We're unable to sign you in at this time. Please try again in a few minutes.
We were able to sign you in, but your subscription(s) could not be found. Please try again in a few minutes.
There may be a problem with your account. Please contact the AMA Service Center to resolve this issue.
Contact the AMA Service Center:
Telephone: 1 (800) 262-2350 or 1 (312) 670-7827  *   Email: subscriptions@jamanetwork.com
Error Message ......
Review |

Measuring Trauma and Health Status in Refugees A Critical Review

Michael Hollifield, MD; Teddy D. Warner, PhD; Nityamo Lian, DOM, (NM); Barry Krakow, MD; Janis H. Jenkins, PhD; James Kesler, MD; Jayne Stevenson, MD; Joseph Westermeyer, MD, PhD
JAMA. 2002;288(5):611-621. doi:10.1001/jama.288.5.611.
Text Size: A A A
Published online

Context Refugees experience multiple traumatic events and have significant associated health problems, but data about refugee trauma and health status are often conflicting and difficult to interpret.

Objectives To assess the characteristics of the literature on refugee trauma and health, to identify and evaluate instruments used to measure refugee trauma and health status, and to recommend improvements.

Data Sources MEDLINE, PsychInfo, Health and PsychoSocial Instruments, CINAHL, and Cochrane Systematic Reviews (searched through OVID from the inception of each database to October 2001), and the New Mexico Refugee Project database.

Study Selection Key terms and combination operators were applied to identify English-language publications evaluating measurement of refugee trauma and/or health status.

Data Extraction Information extracted for each article included author; year of publication; primary focus; type (empirical, review, or descriptive); and type/name and properties of instrument(s) included. Articles were excluded from further analyses if they were review or descriptive, were not primarily about refugee health status or trauma, or were only about infectious diseases. Instruments were then evaluated according to 5 criteria (purpose, construct definition, design, developmental process, reliability and validity) as described in the published literature.

Data Synthesis Of 394 publications identified, 183 were included for further analyses of their characteristics; 91 (49.7%) included quantitative data but did not evaluate measurement properties of instruments used in refugee research, 78 (42.6%) reported on statistical relationships between measures (presuming validity), and 14 (7.7%) were only about statistical properties of instruments. In these 183 publications, 125 different instruments were used; of these, 12 were developed in refugee research. None of these instruments fully met all 5 evaluation criteria, 3 met 4 criteria, and 5 met only 1 of the criteria. Another 8 standard instruments were designed and developed in nonrefugee populations but adapted for use in refugee research; of these, 2 met all 5 criteria and 6 met 4 criteria.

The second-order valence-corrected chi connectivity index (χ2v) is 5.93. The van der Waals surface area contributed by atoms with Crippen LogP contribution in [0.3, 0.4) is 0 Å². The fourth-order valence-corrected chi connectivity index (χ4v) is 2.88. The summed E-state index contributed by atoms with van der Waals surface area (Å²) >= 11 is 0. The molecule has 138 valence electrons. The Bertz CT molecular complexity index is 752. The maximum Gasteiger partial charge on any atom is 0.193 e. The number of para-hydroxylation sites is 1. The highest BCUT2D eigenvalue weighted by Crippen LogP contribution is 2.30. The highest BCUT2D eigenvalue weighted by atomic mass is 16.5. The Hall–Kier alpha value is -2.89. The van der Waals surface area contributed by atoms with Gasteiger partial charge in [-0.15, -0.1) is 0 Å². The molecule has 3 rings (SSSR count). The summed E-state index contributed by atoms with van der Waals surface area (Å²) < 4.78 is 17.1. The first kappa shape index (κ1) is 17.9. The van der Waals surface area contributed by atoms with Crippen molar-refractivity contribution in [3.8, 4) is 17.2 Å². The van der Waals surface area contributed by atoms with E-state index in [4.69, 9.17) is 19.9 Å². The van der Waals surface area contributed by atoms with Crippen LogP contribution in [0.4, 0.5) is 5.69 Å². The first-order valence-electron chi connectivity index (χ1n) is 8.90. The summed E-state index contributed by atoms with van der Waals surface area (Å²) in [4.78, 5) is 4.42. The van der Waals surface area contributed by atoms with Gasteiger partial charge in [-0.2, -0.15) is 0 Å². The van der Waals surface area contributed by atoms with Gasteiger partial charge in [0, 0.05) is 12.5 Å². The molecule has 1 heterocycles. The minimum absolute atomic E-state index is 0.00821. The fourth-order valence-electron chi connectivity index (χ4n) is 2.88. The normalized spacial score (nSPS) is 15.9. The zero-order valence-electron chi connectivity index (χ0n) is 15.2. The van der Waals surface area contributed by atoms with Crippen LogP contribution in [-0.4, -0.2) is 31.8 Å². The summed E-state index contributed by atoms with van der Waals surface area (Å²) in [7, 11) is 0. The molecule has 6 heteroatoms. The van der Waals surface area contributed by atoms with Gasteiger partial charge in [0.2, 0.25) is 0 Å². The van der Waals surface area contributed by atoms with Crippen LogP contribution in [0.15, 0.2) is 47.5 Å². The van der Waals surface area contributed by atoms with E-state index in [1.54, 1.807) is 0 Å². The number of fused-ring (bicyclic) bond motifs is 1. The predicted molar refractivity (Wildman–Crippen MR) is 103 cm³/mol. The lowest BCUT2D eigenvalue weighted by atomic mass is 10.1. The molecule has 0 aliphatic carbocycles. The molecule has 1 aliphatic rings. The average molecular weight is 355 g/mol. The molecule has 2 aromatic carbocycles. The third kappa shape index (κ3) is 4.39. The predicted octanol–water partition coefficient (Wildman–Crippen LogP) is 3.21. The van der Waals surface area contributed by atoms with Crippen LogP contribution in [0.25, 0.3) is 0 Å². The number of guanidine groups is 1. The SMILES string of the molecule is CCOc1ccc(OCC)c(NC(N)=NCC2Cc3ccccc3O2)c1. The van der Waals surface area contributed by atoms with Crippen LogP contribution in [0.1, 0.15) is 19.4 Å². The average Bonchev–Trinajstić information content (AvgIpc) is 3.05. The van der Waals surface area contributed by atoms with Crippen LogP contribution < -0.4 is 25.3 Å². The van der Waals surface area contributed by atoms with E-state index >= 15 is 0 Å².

Conclusions The majority of articles about refugee trauma or health are either descriptive or include quantitative data from instruments that have limited or untested validity and reliability in refugees. Primary limitations to accurate measurement in refugee research are the lack of theoretical bases to instruments and inattention to using and reporting sound measurement principles.

Figures in this Article

Sign in

Purchase Options

• Buy this article
• Subscribe to the journal
• Rent this article ?


Figure. Results of Literature Search and Instrument Evaluation
Graphic Jump Location



Also Meets CME requirements for:
Browse CME for all U.S. States
Accreditation Information
The American Medical Association is accredited by the Accreditation Council for Continuing Medical Education to provide continuing medical education for physicians. The AMA designates this journal-based CME activity for a maximum of 1 AMA PRA Category 1 CreditTM per course. Physicians should claim only the credit commensurate with the extent of their participation in the activity. Physicians who complete the CME course and score at least 80% correct on the quiz are eligible for AMA PRA Category 1 CreditTM.
Note: You must get at least of the answers correct to pass this quiz.
Please click the checkbox indicating that you have read the full article in order to submit your answers.
Your answers have been saved for later.
You have not filled in all the answers to complete this quiz
The following questions were not answered:
Sorry, you have unsuccessfully completed this CME quiz with a score of
The following questions were not answered correctly:
Commitment to Change (optional):
Indicate what change(s) you will implement in your practice, if any, based on this CME course.
Your quiz results:
The filled radio buttons indicate your responses. The preferred responses are highlighted
For CME Course: A Proposed Model for Initial Assessment and Management of Acute Heart Failure Syndromes
Indicate what changes(s) you will implement in your practice, if any, based on this CME course.


Some tools below are only available to our subscribers or users with an online account.

0 Citations

Sign in

Purchase Options

• Buy this article
• Subscribe to the journal
• Rent this article ?

Related Content

Customize your page view by dragging & repositioning the boxes below.

Articles Related By Topic
Related Collections
PubMed Articles